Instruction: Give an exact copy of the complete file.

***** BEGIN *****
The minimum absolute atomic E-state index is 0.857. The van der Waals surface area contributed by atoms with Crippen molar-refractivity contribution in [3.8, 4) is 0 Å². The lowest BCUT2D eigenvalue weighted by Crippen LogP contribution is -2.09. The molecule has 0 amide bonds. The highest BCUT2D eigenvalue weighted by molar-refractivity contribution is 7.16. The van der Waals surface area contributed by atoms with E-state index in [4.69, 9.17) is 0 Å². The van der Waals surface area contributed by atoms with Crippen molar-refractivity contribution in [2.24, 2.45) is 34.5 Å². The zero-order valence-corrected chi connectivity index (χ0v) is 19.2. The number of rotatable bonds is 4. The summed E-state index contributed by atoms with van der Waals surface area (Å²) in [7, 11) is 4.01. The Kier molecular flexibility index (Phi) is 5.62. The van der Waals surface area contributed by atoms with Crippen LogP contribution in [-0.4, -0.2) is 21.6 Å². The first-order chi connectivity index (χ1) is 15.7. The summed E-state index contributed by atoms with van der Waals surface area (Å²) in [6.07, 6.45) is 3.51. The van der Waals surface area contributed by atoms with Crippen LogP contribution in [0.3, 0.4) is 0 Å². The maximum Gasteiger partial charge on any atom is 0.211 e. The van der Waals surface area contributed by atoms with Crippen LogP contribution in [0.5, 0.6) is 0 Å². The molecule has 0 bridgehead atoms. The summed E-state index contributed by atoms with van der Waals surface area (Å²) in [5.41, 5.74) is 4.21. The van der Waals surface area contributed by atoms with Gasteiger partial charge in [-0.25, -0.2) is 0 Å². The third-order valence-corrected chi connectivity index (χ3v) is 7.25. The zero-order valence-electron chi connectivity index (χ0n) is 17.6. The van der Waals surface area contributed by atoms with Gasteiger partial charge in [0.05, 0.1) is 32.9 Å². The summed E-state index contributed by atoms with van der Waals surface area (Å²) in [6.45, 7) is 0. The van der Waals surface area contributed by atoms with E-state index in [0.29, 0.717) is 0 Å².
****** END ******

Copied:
The minimum absolute atomic E-state index is 0.857. The van der Waals surface area contributed by atoms with Crippen molar-refractivity contribution in [3.8, 4) is 0 Å². The lowest BCUT2D eigenvalue weighted by Crippen LogP contribution is -2.09. The molecule has 0 amide bonds. The highest BCUT2D eigenvalue weighted by molar-refractivity contribution is 7.16. The van der Waals surface area contributed by atoms with E-state index in [4.69, 9.17) is 0 Å². The van der Waals surface area contributed by atoms with Crippen molar-refractivity contribution in [2.24, 2.45) is 34.5 Å². The zero-order valence-corrected chi connectivity index (χ0v) is 19.2. The number of rotatable bonds is 4. The summed E-state index contributed by atoms with van der Waals surface area (Å²) in [7, 11) is 4.01. The Kier molecular flexibility index (Phi) is 5.62. The van der Waals surface area contributed by atoms with Crippen LogP contribution in [-0.4, -0.2) is 21.6 Å². The first-order chi connectivity index (χ1) is 15.7. The summed E-state index contributed by atoms with van der Waals surface area (Å²) in [6.07, 6.45) is 3.51. The van der Waals surface area contributed by atoms with Crippen LogP contribution in [0.3, 0.4) is 0 Å². The maximum Gasteiger partial charge on any atom is 0.211 e. The van der Waals surface area contributed by atoms with Crippen LogP contribution in [0.5, 0.6) is 0 Å². The molecule has 0 bridgehead atoms. The summed E-state index contributed by atoms with van der Waals surface area (Å²) in [5.41, 5.74) is 4.21. The van der Waals surface area contributed by atoms with Gasteiger partial charge in [-0.25, -0.2) is 0 Å². The third-order valence-corrected chi connectivity index (χ3v) is 7.25. The zero-order valence-electron chi connectivity index (χ0n) is 17.6. The van der Waals surface area contributed by atoms with Gasteiger partial charge in [0.05, 0.1) is 32.9 Å². The summed E-state index contributed by atoms with van der Waals surface area (Å²) in [6.45, 7) is 0. The van der Waals surface area contributed by atoms with E-state index in [0.29, 0.717) is 0 Å².